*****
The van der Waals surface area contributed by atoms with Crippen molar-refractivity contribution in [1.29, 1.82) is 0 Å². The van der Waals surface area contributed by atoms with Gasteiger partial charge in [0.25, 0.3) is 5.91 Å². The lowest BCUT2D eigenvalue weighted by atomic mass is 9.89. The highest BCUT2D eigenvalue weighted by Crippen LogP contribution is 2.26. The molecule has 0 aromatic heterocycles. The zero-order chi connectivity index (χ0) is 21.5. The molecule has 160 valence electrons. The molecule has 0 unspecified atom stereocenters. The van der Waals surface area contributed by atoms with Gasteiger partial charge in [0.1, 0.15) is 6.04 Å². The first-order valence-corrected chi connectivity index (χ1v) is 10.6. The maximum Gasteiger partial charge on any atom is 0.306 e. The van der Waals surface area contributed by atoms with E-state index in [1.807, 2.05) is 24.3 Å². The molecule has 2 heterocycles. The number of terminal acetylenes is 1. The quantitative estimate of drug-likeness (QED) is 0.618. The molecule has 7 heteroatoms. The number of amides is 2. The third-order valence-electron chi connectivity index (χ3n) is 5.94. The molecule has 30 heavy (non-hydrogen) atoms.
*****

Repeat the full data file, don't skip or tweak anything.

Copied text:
The van der Waals surface area contributed by atoms with Crippen molar-refractivity contribution in [1.29, 1.82) is 0 Å². The van der Waals surface area contributed by atoms with Gasteiger partial charge in [0.25, 0.3) is 5.91 Å². The lowest BCUT2D eigenvalue weighted by atomic mass is 9.89. The highest BCUT2D eigenvalue weighted by Crippen LogP contribution is 2.26. The molecule has 0 aromatic heterocycles. The zero-order chi connectivity index (χ0) is 21.5. The molecule has 160 valence electrons. The molecule has 0 unspecified atom stereocenters. The van der Waals surface area contributed by atoms with Gasteiger partial charge in [0.1, 0.15) is 6.04 Å². The first-order valence-corrected chi connectivity index (χ1v) is 10.6. The maximum Gasteiger partial charge on any atom is 0.306 e. The van der Waals surface area contributed by atoms with E-state index in [1.807, 2.05) is 24.3 Å². The molecule has 2 heterocycles. The number of terminal acetylenes is 1. The quantitative estimate of drug-likeness (QED) is 0.618. The molecule has 7 heteroatoms. The number of amides is 2. The third-order valence-electron chi connectivity index (χ3n) is 5.94. The molecule has 30 heavy (non-hydrogen) atoms.